Domainmonster.com Domain Editorials
Viruses: Protecting Your Computer
Computer viruses are pieces of software which will attempt to change or prevent normal use of your computer, erase files, damage your system, or monitor your behaviour. Before the advent of the internet, viruses used to be spread on removable storage devices such as floppy disks. Nowadays, most viruses attempt to attack via the internet, in infected emails and downloads. The purpose of malware could simply be to disrupt or annoy, but some viruses can destroy files and even render hard drives completely unusable.
Computer users most at risk from virus attacks are those using Microsoft systems, simply because they make up the majority and are therefore most likely to be targeted by viruses. There are relatively few viruses aimed at attacking Unix-based platforms such as Macintosh's OS X.
Your Operating System
Keep your operating system fully up-to-date. Most operating systems will notify you when an update is ready. Make sure that you install these as soon as they become available. Often these updates are written precisely to deal with security weaknesses and loopholes that could be exploited by viruses.
Antivirus and Firewall Software
You need both antivirus and firewall software installed on your computer if you are using a Windows operating system (even if you are running Windows on an Intel Mac). AVG Anti-Virus and ZoneAlarm's firewall software are both free and perfectly adequate for most people's needs. There's no need to pay much (or anything) for antivirus or firewall software, and it's definitely not worth paying for market leader Norton Antivirus many people have likened it to a virus itself!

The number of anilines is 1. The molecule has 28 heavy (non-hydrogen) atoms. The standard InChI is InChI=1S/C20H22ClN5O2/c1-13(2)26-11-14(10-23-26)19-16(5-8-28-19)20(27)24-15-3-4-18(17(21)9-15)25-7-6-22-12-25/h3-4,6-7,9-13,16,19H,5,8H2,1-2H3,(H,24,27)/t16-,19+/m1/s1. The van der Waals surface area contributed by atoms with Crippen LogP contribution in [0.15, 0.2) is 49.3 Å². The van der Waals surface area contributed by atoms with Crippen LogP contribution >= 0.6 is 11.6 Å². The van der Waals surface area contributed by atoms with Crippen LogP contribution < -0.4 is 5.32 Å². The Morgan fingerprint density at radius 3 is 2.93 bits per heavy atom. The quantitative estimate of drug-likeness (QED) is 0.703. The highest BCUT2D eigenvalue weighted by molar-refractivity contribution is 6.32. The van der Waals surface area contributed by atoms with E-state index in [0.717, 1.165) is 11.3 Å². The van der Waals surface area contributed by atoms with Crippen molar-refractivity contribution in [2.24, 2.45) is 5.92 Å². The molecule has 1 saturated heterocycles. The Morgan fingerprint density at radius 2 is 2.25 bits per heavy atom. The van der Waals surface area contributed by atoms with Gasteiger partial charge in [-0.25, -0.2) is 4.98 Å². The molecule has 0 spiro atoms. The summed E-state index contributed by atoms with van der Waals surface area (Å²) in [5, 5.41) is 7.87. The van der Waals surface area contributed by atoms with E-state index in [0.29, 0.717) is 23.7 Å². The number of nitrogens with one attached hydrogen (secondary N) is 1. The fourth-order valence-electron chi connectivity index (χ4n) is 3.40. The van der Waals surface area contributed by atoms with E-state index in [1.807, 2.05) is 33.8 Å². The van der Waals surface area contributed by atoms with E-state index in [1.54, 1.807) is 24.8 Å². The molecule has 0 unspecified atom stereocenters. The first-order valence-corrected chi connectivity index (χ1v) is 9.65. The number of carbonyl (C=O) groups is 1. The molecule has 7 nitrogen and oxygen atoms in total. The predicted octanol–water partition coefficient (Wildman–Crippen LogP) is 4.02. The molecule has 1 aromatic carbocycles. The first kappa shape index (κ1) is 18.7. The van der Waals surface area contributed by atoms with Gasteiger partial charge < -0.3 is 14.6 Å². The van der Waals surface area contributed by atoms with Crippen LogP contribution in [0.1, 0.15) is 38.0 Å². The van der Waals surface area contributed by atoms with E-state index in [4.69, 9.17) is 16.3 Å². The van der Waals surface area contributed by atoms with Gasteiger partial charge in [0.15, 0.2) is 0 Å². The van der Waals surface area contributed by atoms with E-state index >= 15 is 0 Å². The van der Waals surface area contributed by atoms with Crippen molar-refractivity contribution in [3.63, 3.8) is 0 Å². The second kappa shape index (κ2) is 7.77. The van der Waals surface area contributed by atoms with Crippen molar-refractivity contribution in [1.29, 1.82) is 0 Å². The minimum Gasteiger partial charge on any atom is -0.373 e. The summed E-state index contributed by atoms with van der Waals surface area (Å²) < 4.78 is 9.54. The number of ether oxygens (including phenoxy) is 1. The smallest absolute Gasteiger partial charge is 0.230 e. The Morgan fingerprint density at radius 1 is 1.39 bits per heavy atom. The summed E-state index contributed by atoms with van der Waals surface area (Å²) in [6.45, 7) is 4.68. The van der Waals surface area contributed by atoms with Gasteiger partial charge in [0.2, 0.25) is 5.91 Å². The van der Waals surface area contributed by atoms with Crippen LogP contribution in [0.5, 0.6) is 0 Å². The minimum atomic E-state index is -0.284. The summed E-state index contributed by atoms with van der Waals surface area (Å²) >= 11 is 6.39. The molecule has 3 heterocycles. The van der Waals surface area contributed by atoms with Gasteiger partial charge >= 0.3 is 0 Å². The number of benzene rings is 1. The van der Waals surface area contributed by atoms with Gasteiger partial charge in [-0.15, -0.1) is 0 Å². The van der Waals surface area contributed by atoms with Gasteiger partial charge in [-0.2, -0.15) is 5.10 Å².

As with your operating system, you must make sure that your antivirus and firewall software are updated whenever necessary. You will find that this is quite often, as new virus fixes are always being added and loopholes closed off. You can usually tell your antivirus and firewall software to automatically download and install updates. Run full system virus scans regularly at least once a week. There are many free online scans available as well, which can be handy for comparing antivirus software.
Make sure your antivirus software is configured to scan all of your incoming and outgoing emails. One small disadvantage of the free AVG Anti-Virus software is that it stamps every email with "No virus found in this outgoing message. Checked by AVG Free Edition."
- Don't open any email attachments you dont trust. Disable the email preview pane which many POP3 email clients have, such as Outlook.
- Back up everything regularly. If the worst comes to the worst, you will be grateful for a comprehensive and recent backup. Ideally, use removable storage to back up your files.
- You can learn about current antivirus news in all sorts of locations on the internet, including McAfee's AVERT Alerts.
- Download only from reputable sites, and scan everything before you run it, particularly if you are downloading executables.
- Beware of hoax virus warnings telling you to delete files on your computer. There have been incidents of people deleting vital system files because of hoax virus warnings arriving in chain emails. If in doubt, check online for details.
- Even if an email is from a trusted friend, if you're not expecting an attachment, email them back and ask them if they meant to send it before you open it.
- There also exist pieces of software called spyware and adware which can monitor your online behaviour, steal personal information such as passwords or bank details, spam you with unwanted advertising, or change settings on your computer such as making it very difficult to change your homepage in your web browser. Some free software comes with adware bundled. Occasionally you can check or uncheck a box which says you don't want to have some "sponsorship software" installed. There is also software available for finding and removing all sorts of malware, including spyware and adware.
By Natalie Catchpole